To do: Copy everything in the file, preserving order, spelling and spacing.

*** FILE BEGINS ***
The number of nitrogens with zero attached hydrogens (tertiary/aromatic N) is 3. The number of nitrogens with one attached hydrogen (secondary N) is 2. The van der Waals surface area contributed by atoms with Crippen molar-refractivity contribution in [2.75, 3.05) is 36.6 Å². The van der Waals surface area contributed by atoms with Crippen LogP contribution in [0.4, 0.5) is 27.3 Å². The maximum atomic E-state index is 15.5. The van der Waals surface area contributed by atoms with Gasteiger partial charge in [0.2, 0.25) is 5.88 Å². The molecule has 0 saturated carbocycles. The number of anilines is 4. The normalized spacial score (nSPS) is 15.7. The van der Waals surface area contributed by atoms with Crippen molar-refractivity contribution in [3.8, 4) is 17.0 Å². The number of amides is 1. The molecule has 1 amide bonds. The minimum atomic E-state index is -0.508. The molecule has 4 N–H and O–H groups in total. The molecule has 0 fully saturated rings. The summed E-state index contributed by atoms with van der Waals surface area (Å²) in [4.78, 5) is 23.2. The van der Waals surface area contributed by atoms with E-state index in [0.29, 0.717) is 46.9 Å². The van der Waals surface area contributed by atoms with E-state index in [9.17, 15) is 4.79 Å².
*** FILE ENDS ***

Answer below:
The number of nitrogens with zero attached hydrogens (tertiary/aromatic N) is 3. The number of nitrogens with one attached hydrogen (secondary N) is 2. The van der Waals surface area contributed by atoms with Crippen molar-refractivity contribution in [2.75, 3.05) is 36.6 Å². The van der Waals surface area contributed by atoms with Crippen LogP contribution in [0.4, 0.5) is 27.3 Å². The maximum atomic E-state index is 15.5. The van der Waals surface area contributed by atoms with Gasteiger partial charge in [0.2, 0.25) is 5.88 Å². The molecule has 0 saturated carbocycles. The number of anilines is 4. The normalized spacial score (nSPS) is 15.7. The van der Waals surface area contributed by atoms with Crippen molar-refractivity contribution in [3.8, 4) is 17.0 Å². The number of amides is 1. The molecule has 1 amide bonds. The minimum atomic E-state index is -0.508. The molecule has 4 N–H and O–H groups in total. The molecule has 0 fully saturated rings. The summed E-state index contributed by atoms with van der Waals surface area (Å²) in [4.78, 5) is 23.2. The van der Waals surface area contributed by atoms with E-state index in [0.29, 0.717) is 46.9 Å². The van der Waals surface area contributed by atoms with E-state index in [9.17, 15) is 4.79 Å².